I think Sinchon is great as it's literally filled with popular restaurants too so you don't have to worry about food when you are shopping!
7. Namdaemun Market
Directions: Alight at Hoehyeon station on Line 4 (blue line) and follow the exit that says "Namdaemun Market".
Namdaemun Market is a traditional market where you can find loads of Korean snacks, big packets of seaweed, souvenirs, street food, and clothes that are more suitable for ahjummas and ahjusshis. If you're planning to get those mainstream sovenirs such as magnets, keychains, pens and whatnot with "Korea" written all over it, this is the place to go! Because honestly this is the only place where I saw those souvenirs. Granted they're not cheap, so I decided to let it pass. I ended up buying souvenirs in Jeju which was more unique (and slightly cheaper) in my opinion.
There is also an entire alley selling really pretty baby and children clothes, so if you're looking for children clothes, you can come and check them out too.
If you're interested in "I love Seoul", or those "Supreme" T-shirts, you can find many of them at Namdaemun as well for 3 for 10,000won if I remembered correctly. Also, clothes like pajamas, track pants, can be easily found here. With that said, this is not a place for you to buy trendy clothes. Nevertheless, I do recommend you to drop by for awhile to experience the buzzing atmosphere of a traditional Korean market!
(Watch my Korea Vlog Day 4
here! Featuring Dongdaemun and Namdaemun.)
8. Apgujeong / Garosugil
Directions: Alight at Sinsa Station and exit via Exit 8.
Apgujeong and Garosugil are both located near Sinsa Station and honestly, I can't tell the 2 places apart. I believe Garosugil is a smaller area between Sinsa and Apgujeong? I'm not sure. But I do know is that these 2 places are well-known for their variety of unique cafes, which is great for cafe-hoppers. Apart from cafes, of course, there are a ton of shopping spots too.
When we arrived at Apgujeong, the atmosphere felt different. With branded cars parked all along the roadside and models posing and having their shots taken, even while they walk... It gave me the impression that this is the place for (rich) hipsters. The clothes offered at Apgujeong are definitely prettier, classier, and much more unique than the ones sold at Ewha University or Hongik University. For a comparison, I'll say that they are similar to clothes from brands like LazyOaf, Zara, and Motel Rocks. One of the shops we went into was SJYP which is quite a popular local designer brand. I only took about 10 steps in because I left immediately after looking at the price tag.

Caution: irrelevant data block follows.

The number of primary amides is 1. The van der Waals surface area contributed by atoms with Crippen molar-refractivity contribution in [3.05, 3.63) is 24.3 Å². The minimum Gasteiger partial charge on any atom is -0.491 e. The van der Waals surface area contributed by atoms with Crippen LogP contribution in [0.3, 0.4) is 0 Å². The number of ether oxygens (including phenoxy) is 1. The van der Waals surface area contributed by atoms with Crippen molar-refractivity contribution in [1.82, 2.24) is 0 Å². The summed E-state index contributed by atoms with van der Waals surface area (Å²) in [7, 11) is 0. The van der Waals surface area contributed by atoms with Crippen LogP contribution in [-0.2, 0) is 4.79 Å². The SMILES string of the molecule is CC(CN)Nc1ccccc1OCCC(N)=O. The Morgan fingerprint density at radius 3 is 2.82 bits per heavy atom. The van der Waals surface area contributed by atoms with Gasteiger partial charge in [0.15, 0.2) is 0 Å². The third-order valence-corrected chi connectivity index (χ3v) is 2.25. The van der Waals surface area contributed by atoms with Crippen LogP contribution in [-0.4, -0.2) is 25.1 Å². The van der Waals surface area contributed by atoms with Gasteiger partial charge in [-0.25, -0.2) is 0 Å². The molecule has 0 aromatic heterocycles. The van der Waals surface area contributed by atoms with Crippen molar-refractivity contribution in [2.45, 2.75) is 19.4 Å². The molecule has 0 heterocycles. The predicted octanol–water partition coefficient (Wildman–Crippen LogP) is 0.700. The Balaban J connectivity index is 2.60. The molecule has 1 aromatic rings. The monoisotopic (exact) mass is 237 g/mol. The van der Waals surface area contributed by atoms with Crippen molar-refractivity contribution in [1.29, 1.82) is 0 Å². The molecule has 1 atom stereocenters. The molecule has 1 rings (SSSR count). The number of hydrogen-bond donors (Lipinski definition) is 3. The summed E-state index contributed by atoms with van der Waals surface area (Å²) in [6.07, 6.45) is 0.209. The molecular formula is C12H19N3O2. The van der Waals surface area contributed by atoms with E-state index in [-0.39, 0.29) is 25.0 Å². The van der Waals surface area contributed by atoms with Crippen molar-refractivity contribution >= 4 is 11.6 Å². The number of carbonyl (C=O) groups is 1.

You can also find the 3CE Style Nanda Cinema Flagship Store which we didn't enter, as well as a 3 or 4-stories Aland.
We also went into ElCube Lotte and this time round, the shops inside were completely different (apart from the YG Entertainment shop) from the ones at Ewha University. At the very first floor is a shop selling home ware, kitchen ware, stationary, party essentials and all sorts of quirky items. On the top floors, they have a "K-pop Street Wear" section, the YG Entertainment shop, a cafe and a few other apparel shops. All of the items were quite pricey in my opinion. The basement is an area of toy crane machines and at the rooftop, there is a lounge area where you can sit and chill with your friends for free. My favourite part of this ElCube Lotte is probably this 2 huge snow globe thing where you can enter and take pictures inside! This is located on the first floor just beside the main entrance of the building.
If you love LINE friends, just thought I'll mention that you will be able to find a huge LINE friends cafe at Apgujeong. The top floor is a photo area where you can take pictures with various LINE friends characters, and at the basement, there is a clothing shop as well as the actual cafe.
Of course, you will be able to find cosmetic shops here, but there are surprisingly not a lot. So if you just wanna get cosmetics, I'd say just go to Myeongdong.
Although we didn't get to buy anything from Apgujeong and Garosugil, we really enjoyed exploring around the area and it was pretty cool seeing all these pretty models doing their thang. We also saw a girl dancing in middle of a street while filming herself and that was quite eye-opening. I don't think there were any street shops there, so don't expect to find any cheap clothes. But if you're looking for unique pieces and you don't mind spending more for your clothes, make sure you check this area out!
(Watch my Korea Vlog Day 5
here! Featuring Apgujeong and Garosugil.)
Directions: Alight at Anguk Station and exit via Exit 1.
Anguk station is where you will alight if you are planning to visit the Bukchon Hanok Village. This is usually not mentioned in "where to shop" lists, but I actually bought quite a number of apparels here so I thought I'll share.